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I'm using a Java port of the sound effect generator SFXR, which involves lots of arcane music code that I don't understand, being something of a novice when it comes to anything to do with audio. What I do know is that the code can reliably generate and play sounds within Java, using a SourceDataLine object.

The data that the SDL object uses is stored in a byte[]. However, simply writing this out to a file doesn't work (presumably because of the lack of a WAV header, or so I thought).

However, I downloaded this WAV read/write class: http://computermusicblog.com/blog/2008/08/29/reading-and-writing-wav-files-in-java/ which adds in header information when it writes a WAV file. Giving it the byte[] data from SFXR still produces files that can't be played by any music player I have.

I figure I must be missing something. Here's the relevant code when it plays the sound data:

public void play(int millis) throws Exception {
    AudioFormat stereoFormat = getStereoAudioFormat();
    SourceDataLine stereoSdl = AudioSystem.getSourceDataLine(stereoFormat);

    if (!stereoSdl.isOpen()) {
        try {
            stereoSdl.open();
        } catch (LineUnavailableException e) {
            e.printStackTrace();
        }
    }
    if (!stereoSdl.isRunning()) {
        stereoSdl.start();
    }

    double seconds = millis / 1000.0;

    int bufferSize = (int) (4 * 41000 * seconds);

    byte[] target = new byte[bufferSize];

    writeBytes(target);
    stereoSdl.write(target, 0, target.length);
}

That's from the SFXR port. Here's the save() file from the WavIO class (there's a lot of other code in that class of course, I figured this might be worth posting in case someone wants to see exactly how the buffer data is being handled:

    public boolean save()
{
    try
    {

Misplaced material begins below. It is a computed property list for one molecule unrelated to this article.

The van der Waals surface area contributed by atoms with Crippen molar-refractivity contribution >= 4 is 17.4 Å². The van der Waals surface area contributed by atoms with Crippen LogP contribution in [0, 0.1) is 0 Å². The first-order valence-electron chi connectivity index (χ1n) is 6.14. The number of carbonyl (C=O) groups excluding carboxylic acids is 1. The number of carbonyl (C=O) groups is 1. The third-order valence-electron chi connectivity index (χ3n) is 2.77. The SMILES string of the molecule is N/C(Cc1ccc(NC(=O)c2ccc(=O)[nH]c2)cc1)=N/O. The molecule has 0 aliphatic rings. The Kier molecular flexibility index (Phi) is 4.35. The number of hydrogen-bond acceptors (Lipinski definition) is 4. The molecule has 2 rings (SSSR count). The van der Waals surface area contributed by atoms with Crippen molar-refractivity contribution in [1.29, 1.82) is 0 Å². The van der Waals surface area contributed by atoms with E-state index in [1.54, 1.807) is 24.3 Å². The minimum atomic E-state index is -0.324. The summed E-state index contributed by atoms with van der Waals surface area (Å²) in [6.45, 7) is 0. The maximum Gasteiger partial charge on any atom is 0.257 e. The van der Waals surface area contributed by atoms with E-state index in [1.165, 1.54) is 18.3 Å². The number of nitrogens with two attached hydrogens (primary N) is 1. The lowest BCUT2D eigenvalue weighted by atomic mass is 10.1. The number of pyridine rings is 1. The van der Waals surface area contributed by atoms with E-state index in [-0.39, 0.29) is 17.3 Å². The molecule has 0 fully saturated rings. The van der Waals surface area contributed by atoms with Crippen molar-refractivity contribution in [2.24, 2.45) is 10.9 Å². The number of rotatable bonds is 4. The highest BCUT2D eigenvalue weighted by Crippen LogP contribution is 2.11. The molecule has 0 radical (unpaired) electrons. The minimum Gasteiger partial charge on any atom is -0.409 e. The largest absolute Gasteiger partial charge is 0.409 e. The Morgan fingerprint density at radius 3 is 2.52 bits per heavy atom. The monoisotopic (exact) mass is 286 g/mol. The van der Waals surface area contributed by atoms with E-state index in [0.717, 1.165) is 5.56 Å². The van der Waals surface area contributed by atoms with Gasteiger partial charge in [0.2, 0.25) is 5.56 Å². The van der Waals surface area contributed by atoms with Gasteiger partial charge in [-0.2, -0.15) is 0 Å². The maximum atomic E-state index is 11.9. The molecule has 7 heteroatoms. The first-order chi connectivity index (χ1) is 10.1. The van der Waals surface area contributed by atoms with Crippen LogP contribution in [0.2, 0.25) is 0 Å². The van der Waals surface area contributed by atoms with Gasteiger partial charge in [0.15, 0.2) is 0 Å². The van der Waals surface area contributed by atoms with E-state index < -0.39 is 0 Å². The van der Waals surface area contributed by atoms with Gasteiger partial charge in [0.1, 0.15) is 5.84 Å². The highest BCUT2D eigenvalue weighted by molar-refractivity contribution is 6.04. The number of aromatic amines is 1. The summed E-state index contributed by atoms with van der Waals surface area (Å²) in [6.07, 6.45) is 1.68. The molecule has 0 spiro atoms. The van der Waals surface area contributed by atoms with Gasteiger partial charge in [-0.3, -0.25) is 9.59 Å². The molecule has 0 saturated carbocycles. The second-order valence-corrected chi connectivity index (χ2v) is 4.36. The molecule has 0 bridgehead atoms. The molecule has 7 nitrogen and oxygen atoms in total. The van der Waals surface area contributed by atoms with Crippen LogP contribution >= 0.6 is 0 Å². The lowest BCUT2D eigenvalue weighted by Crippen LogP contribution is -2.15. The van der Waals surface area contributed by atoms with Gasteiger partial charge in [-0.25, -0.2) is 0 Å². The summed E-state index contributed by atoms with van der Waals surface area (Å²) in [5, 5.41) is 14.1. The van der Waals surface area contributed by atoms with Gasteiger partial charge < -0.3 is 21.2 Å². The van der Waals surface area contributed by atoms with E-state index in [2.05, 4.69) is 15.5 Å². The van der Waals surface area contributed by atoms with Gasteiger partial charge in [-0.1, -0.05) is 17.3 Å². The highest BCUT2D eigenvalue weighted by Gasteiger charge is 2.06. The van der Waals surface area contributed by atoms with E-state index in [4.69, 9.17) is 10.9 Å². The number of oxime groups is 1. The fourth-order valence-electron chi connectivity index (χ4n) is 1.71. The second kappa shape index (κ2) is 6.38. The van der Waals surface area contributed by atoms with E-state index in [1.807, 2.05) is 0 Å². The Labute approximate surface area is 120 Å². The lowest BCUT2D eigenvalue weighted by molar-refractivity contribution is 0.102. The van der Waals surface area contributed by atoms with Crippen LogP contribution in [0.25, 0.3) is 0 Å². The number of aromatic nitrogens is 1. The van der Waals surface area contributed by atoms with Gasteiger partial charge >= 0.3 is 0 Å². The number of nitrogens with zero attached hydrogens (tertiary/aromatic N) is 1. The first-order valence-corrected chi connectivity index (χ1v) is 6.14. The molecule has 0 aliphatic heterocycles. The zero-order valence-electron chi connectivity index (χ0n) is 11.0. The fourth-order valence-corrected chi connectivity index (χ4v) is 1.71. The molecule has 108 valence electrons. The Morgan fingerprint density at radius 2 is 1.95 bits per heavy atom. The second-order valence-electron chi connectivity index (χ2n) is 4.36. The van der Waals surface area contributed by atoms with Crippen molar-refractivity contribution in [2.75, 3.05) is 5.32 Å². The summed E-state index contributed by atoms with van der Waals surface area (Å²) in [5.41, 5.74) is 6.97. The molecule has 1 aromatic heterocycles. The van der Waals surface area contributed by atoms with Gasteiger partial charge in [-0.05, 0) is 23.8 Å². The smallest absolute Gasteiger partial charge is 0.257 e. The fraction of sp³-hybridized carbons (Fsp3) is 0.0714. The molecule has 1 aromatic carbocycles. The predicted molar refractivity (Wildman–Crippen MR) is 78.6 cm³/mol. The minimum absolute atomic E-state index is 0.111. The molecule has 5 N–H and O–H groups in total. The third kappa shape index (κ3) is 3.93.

DataOutputStream outFile  = new DataOutputStream(new FileOutputStream(myPath));

        // write the wav file per the wav file format
        outFile.writeBytes("RIFF");                 // 00 - RIFF
        outFile.write(intToByteArray((int)myChunkSize), 0, 4);      // 04 - how big is the rest of this file?
        outFile.writeBytes("WAVE");                 // 08 - WAVE
        outFile.writeBytes("fmt ");                 // 12 - fmt 
        outFile.write(intToByteArray((int)mySubChunk1Size), 0, 4);  // 16 - size of this chunk
        outFile.write(shortToByteArray((short)myFormat), 0, 2);     // 20 - what is the audio format? 1 for PCM = Pulse Code Modulation
        outFile.write(shortToByteArray((short)myChannels), 0, 2);   // 22 - mono or stereo? 1 or 2?  (or 5 or ???)
        outFile.write(intToByteArray((int)mySampleRate), 0, 4);     // 24 - samples per second (numbers per second)
        outFile.write(intToByteArray((int)myByteRate), 0, 4);       // 28 - bytes per second
        outFile.write(shortToByteArray((short)myBlockAlign), 0, 2); // 32 - # of bytes in one sample, for all channels
        outFile.write(shortToByteArray((short)myBitsPerSample), 0, 2);  // 34 - how many bits in a sample(number)?  usually 16 or 24
        outFile.writeBytes("data");                 // 36 - data
        outFile.write(intToByteArray((int)myDataSize), 0, 4);       // 40 - how big is this data chunk